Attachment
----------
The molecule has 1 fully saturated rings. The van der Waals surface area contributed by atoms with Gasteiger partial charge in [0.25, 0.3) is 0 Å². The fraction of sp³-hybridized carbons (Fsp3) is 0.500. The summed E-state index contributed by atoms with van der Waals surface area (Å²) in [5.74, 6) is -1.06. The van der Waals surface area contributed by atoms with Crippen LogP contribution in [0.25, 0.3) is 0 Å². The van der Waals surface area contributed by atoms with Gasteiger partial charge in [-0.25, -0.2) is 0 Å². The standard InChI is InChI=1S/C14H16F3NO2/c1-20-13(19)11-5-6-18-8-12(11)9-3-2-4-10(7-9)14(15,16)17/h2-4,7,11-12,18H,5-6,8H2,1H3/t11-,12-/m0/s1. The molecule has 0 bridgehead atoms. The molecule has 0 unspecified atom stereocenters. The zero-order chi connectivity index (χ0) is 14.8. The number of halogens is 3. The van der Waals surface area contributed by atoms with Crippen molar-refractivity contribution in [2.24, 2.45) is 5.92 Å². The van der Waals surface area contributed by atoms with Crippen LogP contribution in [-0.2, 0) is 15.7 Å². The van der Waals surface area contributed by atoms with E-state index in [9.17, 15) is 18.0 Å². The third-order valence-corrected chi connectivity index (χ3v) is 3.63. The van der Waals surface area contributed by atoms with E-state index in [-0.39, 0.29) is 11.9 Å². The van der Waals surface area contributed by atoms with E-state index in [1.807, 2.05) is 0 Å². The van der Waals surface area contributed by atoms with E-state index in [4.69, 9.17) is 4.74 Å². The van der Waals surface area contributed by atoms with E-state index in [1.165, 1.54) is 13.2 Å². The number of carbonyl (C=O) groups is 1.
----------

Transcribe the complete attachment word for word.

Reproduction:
The molecule has 1 fully saturated rings. The van der Waals surface area contributed by atoms with Gasteiger partial charge in [0.25, 0.3) is 0 Å². The fraction of sp³-hybridized carbons (Fsp3) is 0.500. The summed E-state index contributed by atoms with van der Waals surface area (Å²) in [5.74, 6) is -1.06. The van der Waals surface area contributed by atoms with Crippen LogP contribution in [0.25, 0.3) is 0 Å². The van der Waals surface area contributed by atoms with Gasteiger partial charge in [-0.25, -0.2) is 0 Å². The standard InChI is InChI=1S/C14H16F3NO2/c1-20-13(19)11-5-6-18-8-12(11)9-3-2-4-10(7-9)14(15,16)17/h2-4,7,11-12,18H,5-6,8H2,1H3/t11-,12-/m0/s1. The molecule has 0 bridgehead atoms. The molecule has 0 unspecified atom stereocenters. The zero-order chi connectivity index (χ0) is 14.8. The number of halogens is 3. The van der Waals surface area contributed by atoms with Crippen molar-refractivity contribution in [2.24, 2.45) is 5.92 Å². The van der Waals surface area contributed by atoms with Crippen LogP contribution in [-0.2, 0) is 15.7 Å². The van der Waals surface area contributed by atoms with E-state index in [9.17, 15) is 18.0 Å². The third-order valence-corrected chi connectivity index (χ3v) is 3.63. The van der Waals surface area contributed by atoms with E-state index in [-0.39, 0.29) is 11.9 Å². The van der Waals surface area contributed by atoms with E-state index in [1.807, 2.05) is 0 Å². The van der Waals surface area contributed by atoms with E-state index in [4.69, 9.17) is 4.74 Å². The van der Waals surface area contributed by atoms with E-state index in [1.165, 1.54) is 13.2 Å². The number of carbonyl (C=O) groups is 1.